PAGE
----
Dividend Growth Matters:
Even companies that have a recent dividend history can and should be considered in relationship to their dividend growth history regardless of the length of time that they've been paying dividend. Look at the short-term history and consider the possibility of what the increased dividends can be and how that will affect your investment.
Create a "Buy Zone":
If we arrive at a company being a value, then it would follow that fundamentals would be in a relative relationship with that value. A stock is not value at $80 a share and not value at $82 a share. Determine the "buy zone" and make a purchase. Some people use puts rather than a limit order. That's not a bad way to go. I don't, but, I'm fine with it now that I've looked into it.
Have An Objective:
Why are you investing in the stock market? What do you hope to accomplish by putting your money at risk? What is the end game? Do you have an exit strategy in place? What would cause you to sell a particular stock? Is that rule hard and fast or flexible.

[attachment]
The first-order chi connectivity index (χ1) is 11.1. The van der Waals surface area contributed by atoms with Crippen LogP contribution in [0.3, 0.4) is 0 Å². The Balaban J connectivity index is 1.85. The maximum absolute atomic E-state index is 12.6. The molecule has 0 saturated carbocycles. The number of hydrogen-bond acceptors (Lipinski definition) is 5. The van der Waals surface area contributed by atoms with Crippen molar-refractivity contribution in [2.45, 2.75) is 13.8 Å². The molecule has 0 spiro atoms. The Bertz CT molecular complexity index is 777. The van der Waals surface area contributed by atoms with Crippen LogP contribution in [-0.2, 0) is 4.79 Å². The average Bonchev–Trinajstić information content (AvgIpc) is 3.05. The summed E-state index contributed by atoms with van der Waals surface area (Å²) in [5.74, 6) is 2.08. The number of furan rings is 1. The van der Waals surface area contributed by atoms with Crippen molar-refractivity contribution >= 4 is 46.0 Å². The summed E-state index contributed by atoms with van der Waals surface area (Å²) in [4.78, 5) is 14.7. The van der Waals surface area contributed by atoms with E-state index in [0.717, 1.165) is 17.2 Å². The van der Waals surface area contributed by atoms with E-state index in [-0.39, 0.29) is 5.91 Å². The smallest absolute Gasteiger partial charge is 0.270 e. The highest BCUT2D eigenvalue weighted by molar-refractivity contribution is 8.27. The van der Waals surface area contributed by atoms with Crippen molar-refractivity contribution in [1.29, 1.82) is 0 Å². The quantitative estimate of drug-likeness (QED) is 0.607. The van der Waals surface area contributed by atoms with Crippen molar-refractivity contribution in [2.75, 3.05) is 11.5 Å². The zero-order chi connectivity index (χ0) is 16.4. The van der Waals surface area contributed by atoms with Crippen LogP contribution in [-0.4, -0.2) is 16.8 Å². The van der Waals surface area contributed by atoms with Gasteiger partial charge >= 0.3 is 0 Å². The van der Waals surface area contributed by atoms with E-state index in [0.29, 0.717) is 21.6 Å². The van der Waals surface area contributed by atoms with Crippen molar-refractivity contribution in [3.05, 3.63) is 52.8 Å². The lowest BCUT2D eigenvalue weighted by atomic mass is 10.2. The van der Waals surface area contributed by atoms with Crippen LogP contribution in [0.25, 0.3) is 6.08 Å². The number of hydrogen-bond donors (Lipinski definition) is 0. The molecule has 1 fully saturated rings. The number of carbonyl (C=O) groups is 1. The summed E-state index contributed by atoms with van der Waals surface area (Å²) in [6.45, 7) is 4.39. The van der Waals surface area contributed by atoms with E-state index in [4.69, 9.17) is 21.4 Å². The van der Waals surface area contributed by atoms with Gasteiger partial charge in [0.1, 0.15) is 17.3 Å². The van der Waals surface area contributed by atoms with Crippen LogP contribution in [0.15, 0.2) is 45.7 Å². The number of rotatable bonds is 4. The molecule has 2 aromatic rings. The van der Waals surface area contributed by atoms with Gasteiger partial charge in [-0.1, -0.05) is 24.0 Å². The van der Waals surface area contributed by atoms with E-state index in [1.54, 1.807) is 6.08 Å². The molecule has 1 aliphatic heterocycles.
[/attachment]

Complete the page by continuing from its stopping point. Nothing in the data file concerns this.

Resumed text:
A while back, we invested in Safeway (NYSE:SWY) at $16.50 a share. We liked the dividend, but liked the value more. We have sold our position in SWY today at $32 a share which was a 93% gain in less than 12 months.
Trust Your Instincts:
After doing all of your due diligence, there comes a time where you have to make a decision one way or the other as to making a purchase or not. You can find just as many articles that say a particular stock is a buy as you can find articles that say the same stock is a sell. Reading all those opinions is probably a prudent thing to do, but in my opinion it leads to indecision. Indecision costs you money.
Summary and Conclusion:
You can create your own Perfect Portfolio. It is up to you. But you have to determine what your objectives are, how you plan to get there (strategy), and you have to stay the course.
Most important of all, don't lose sight of the end game. We don't have to buy into a company every day, every week, or every month. Life is too short not to have fun. Focus on those things that make you happy, enjoy them, and make sure that you keep investing in its proper perspective.
Disclosure: I am/we are long CSCO JPM EMR IBM QCOM.
I wrote this article myself, and it expresses my own opinions. I am not receiving compensation for it (other than from Seeking Alpha). I have no business relationship with any company whose stock is mentioned in this article.